b For example, Kumulus® DF, Micro Sulf®, Microfine Sulfur, Microthiol® Disperss®, Sulfur 90W, Wettable Sulfur, Wettable Sulfur 92, Yellow Jacket Dusting Sulfur, Yellow Jacket Wettable Sulfur

Always read a current product label before applying any chemicals.

Footnotes

1.

This document is PP-208, one of a series of the Plant Pathology Department, Florida Cooperative Extension Service, Institute of Food and Agricultural Sciences, University of Florida. Original publication date January 2004. Revised May 2013. Visit the EDIS website at http://edis.ifas.ufl.edu.

2.

N. A. Peres, associate professor, Plant Pathology Department, and J. C. Mertely, coordinator programs/services, Gulf Coast Research and Education Center--Wimauma, FL; Florida Cooperative Extension Service, Institute of Food and Agricultural Sciences, University of Florida, Gainesville, FL 32611.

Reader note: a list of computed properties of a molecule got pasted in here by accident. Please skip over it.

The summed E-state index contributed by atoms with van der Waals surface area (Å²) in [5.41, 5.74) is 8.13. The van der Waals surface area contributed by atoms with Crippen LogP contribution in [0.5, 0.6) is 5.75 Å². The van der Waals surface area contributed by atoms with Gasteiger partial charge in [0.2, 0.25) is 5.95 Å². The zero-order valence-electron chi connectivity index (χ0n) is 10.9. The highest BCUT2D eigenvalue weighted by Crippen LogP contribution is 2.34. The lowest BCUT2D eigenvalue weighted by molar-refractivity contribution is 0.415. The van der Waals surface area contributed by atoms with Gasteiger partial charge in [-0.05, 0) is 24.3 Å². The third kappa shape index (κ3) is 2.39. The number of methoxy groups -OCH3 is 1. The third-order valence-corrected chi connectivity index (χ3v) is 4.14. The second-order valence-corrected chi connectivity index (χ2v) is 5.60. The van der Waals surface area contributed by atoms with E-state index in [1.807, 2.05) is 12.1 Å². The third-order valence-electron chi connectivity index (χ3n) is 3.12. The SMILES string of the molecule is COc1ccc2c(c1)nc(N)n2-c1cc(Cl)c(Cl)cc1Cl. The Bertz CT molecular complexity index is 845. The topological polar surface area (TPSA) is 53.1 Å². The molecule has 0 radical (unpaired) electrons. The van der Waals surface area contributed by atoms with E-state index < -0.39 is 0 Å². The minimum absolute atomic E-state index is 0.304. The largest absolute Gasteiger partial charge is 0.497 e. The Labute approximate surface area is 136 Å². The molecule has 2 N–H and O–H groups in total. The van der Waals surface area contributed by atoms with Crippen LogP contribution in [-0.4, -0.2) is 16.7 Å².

The use of trade names in this publication is solely for the purpose of providing specific information. UF/IFAS does not guarantee or warranty the products named, and references to them in this publication does not signify our approval to the exclusion of other products of suitable composition.


The Institute of Food and Agricultural Sciences (IFAS) is an Equal Opportunity Institution authorized to provide research, educational information and other services only to individuals and institutions that function with non-discrimination with respect to race, creed, color, religion, age, disability, sex, sexual orientation, marital status, national origin, political opinions or affiliations. For more information on obtaining other UF/IFAS Extension publications, contact your county's UF/IFAS Extension office.

U.S. Department of Agriculture, UF/IFAS Extension Service, University of Florida, IFAS, Florida A & M University Cooperative Extension Program, and Boards of County Commissioners Cooperating. Nick T. Place, dean for UF/IFAS Extension.